A doctor can help a seriously ill patient take their own life by consuming a lethal drug, without risking going to jail, says constitutional court order.
The company behind a 3D-printed pod which can help carry out assisted suicide expects it could be used early next year.
Spain becomes the fourth country in EU to legalise euthanasia and assisted suicide for people with serious and incurable or debilitating diseases who want to end their life.
Alain Cocq had planned to show what he expects will be a painful end to his life, but Facebook blocked his live broadcasts. President Macron has said that French law forbade him for granting Cocq's request for a medically-assisted death.
The Paralympic gold medalist was diagnosed with a degenerative muscle disease at age 14 that caused constant pain, paralysis in her legs and left her barely able to sleep. She signed her euthanasia papers back in 2008.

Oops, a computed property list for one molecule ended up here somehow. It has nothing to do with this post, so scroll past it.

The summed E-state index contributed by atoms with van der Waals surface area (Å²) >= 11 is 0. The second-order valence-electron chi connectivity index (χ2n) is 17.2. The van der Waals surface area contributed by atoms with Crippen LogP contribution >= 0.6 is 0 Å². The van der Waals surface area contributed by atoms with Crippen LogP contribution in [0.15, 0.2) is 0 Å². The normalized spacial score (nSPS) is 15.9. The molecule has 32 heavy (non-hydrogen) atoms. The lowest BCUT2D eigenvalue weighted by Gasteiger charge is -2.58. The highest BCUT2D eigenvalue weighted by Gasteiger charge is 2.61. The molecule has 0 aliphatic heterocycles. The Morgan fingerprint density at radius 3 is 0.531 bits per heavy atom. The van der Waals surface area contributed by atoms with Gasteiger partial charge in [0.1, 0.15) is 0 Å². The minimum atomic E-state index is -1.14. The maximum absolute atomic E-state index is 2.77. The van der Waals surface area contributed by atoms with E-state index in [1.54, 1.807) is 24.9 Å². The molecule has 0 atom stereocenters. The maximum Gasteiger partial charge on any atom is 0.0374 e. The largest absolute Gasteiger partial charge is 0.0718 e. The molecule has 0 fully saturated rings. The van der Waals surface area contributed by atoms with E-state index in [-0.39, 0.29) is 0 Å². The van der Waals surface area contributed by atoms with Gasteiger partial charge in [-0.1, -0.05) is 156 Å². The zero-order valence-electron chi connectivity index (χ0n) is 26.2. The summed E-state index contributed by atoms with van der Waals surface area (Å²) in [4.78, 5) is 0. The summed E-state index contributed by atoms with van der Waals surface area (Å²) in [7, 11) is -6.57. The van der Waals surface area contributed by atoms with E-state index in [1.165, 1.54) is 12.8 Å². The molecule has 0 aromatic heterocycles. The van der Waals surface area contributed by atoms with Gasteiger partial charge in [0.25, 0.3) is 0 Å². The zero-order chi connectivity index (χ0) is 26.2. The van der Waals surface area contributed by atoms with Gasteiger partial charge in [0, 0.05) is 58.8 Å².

Opponents including the American Medical Association warned the rule allowing doctors and health workers to opt out of procedures such as abortions and sterilisations based on personal codes will marginalise vulnerable patient populations.
Parliament voted down a Socialist bill on medically assisted death based on an informed request by patients suffering from an incurable illness with no expected improvement in sight, in a terminal state or suffering from an incapacitating lesion.
The 104-year-old Australian scientist who travelled to Switzerland received 15g of Nembutal even as Beethoven's 9th Symphony accompanied the former ecologist as he drifted into final sleep.
The country was the first in the world to legalise euthanasia for the severely ill. Now, its government wants to broaden the law to older people even if they are not sick.
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